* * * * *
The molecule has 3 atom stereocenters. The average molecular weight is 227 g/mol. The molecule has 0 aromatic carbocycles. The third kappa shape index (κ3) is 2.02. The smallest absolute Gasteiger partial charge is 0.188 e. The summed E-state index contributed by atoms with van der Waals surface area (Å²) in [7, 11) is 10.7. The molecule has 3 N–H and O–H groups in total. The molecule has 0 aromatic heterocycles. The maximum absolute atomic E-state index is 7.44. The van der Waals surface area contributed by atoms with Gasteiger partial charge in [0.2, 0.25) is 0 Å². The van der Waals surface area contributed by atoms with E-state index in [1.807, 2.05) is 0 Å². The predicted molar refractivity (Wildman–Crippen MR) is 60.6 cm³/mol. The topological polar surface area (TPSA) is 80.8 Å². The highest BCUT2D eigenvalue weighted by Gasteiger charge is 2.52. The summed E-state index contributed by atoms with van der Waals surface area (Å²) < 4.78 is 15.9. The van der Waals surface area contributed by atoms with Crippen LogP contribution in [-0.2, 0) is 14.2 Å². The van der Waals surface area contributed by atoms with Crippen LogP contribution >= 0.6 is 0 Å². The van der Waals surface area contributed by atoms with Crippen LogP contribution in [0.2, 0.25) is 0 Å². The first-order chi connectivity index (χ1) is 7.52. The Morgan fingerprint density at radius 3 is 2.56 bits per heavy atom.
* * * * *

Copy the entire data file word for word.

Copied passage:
The molecule has 3 atom stereocenters. The average molecular weight is 227 g/mol. The molecule has 0 aromatic carbocycles. The third kappa shape index (κ3) is 2.02. The smallest absolute Gasteiger partial charge is 0.188 e. The summed E-state index contributed by atoms with van der Waals surface area (Å²) in [7, 11) is 10.7. The molecule has 3 N–H and O–H groups in total. The molecule has 0 aromatic heterocycles. The maximum absolute atomic E-state index is 7.44. The van der Waals surface area contributed by atoms with Gasteiger partial charge in [0.2, 0.25) is 0 Å². The van der Waals surface area contributed by atoms with E-state index in [1.807, 2.05) is 0 Å². The predicted molar refractivity (Wildman–Crippen MR) is 60.6 cm³/mol. The topological polar surface area (TPSA) is 80.8 Å². The highest BCUT2D eigenvalue weighted by Gasteiger charge is 2.52. The summed E-state index contributed by atoms with van der Waals surface area (Å²) < 4.78 is 15.9. The van der Waals surface area contributed by atoms with Crippen LogP contribution in [-0.2, 0) is 14.2 Å². The van der Waals surface area contributed by atoms with Crippen LogP contribution >= 0.6 is 0 Å². The van der Waals surface area contributed by atoms with Crippen LogP contribution in [0.2, 0.25) is 0 Å². The first-order chi connectivity index (χ1) is 7.52. The Morgan fingerprint density at radius 3 is 2.56 bits per heavy atom.